The average FICO score in the U.S. has just topped 700 for the first time since the credit scoring giant began tracking the data, continuing an upward trend in personal credit scores since the Great Recession.
Based on data from April of this year, FICO found the average FICO score in the U.S. was 700, which is the highest that score has ever gone. Driving the trend is lower overall delinquencies on consumer credit reports, a rise in superprime consumers and a drop in subprime borrowers. A FICO score of 700 is generally considered a good personal credit score.
The FICO Score used for the study is measured on a 300-850 scale, which is common among not just FICO scores, but other consumer credit scores as well. (There are some notable exceptions — FICO’s most popular business credit score model has a different range. The FICO SBSS, which is most commonly used to qualify businesses for SBA loans, goes from 0-300.) And the 700 mark is a major milestone for many Americans working on improving their credit — it can mean the difference between getting approved for a loan or getting a better interest rate on a financial product. For business owners, a personal credit score is sometimes used in addition to a business credit score in order to qualify you for a business loan or another kind of financing option, so maintaining good business credit and personal credit can keep more options open for you. (You can check your personal and business credit scores for free on Nav.)
If you’re sitting back and wondering why your credit score is below the new national average, here are some of the credit scoring factors that could be holding you back.
1. Spotty Payment History
FICO found that a major driver behind busting through that 700 ceiling has been a decline in recent, seriously delinquent accounts. Only 16.5% of scoreable Americans had an account with a 90+ days past-due mark in the past 2 years with the most recent data. Just three years ago, that number was at 19.4%. Since payment history is the most important scoring factor in most credit scoring models, having a recent late payment on your credit report can seriously impact your scores. The negative impact of a late payment lessens over time, but it will take years to age off your credit report.
2. High Balances
The second most important factor impacting your credit scores is a ratio called your debt usage or “utilization”. This is the balance on your revolving credit accounts, like credit cards and lines of credit, in relation to the limits. Luckily, having a high balance one month doesn’t mean you’ve hurt your score forever. Your debt utilization changes every month and lowering it can have a significant impact on your scores quickly. (You can check out this example from a Nav user who lowered his utilization and saw his credit score increase significantly in just a month.)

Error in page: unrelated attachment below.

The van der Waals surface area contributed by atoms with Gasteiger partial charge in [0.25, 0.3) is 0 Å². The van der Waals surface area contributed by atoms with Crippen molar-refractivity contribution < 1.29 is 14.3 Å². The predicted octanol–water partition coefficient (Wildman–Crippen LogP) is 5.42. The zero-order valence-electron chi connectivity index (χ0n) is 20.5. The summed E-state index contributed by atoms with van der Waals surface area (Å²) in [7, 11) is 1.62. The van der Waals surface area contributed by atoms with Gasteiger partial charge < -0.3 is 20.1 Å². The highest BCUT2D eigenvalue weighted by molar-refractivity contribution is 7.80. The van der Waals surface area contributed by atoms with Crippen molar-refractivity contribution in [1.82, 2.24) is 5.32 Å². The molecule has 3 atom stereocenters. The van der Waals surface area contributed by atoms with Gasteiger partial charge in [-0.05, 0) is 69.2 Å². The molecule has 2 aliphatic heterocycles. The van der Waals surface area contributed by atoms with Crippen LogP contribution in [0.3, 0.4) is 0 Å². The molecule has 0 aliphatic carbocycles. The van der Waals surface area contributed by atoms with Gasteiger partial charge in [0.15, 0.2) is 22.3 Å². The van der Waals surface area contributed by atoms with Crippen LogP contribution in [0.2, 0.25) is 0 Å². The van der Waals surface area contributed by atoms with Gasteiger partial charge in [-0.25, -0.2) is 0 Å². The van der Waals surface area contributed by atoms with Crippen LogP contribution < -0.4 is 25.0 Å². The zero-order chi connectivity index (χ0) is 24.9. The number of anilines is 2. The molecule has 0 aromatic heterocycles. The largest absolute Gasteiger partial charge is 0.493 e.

3. Lots of Credit Applications
Another major factor cited by FICO as to why Americans have finally hit the elusive 700 mark is that we’re getting better about limiting our applications for new credit. Inquiries, or applications for new credit, are not as large of a factor in most credit scoring models compared to payment history and debt utilization, but they still have an impact. The FICO Score used in the study correlates increased applications for credit with increased risk, meaning you may see a small credit score dip when you apply for a loan, credit limit increase or another financing option. Consumers with one or more hard inquiries on their credit reports dropped to a three-year low in April, which had a small, but not insignificant impact in raising that average national score to 700.
If you have a lot of inquiries on your credit reports over the past 12 months, that could be having a major impact on your score. And there’s a difference between hard and soft inquires. Most credit reports will include hard inquiries for 2 years, and most scoring models will factor them into your scores for the first 12 months after they’re made. However, the impact is generally small and its impact lessens over the course of that first year.
This article was originally written on July 19, 2017 and updated on January 20, 2021.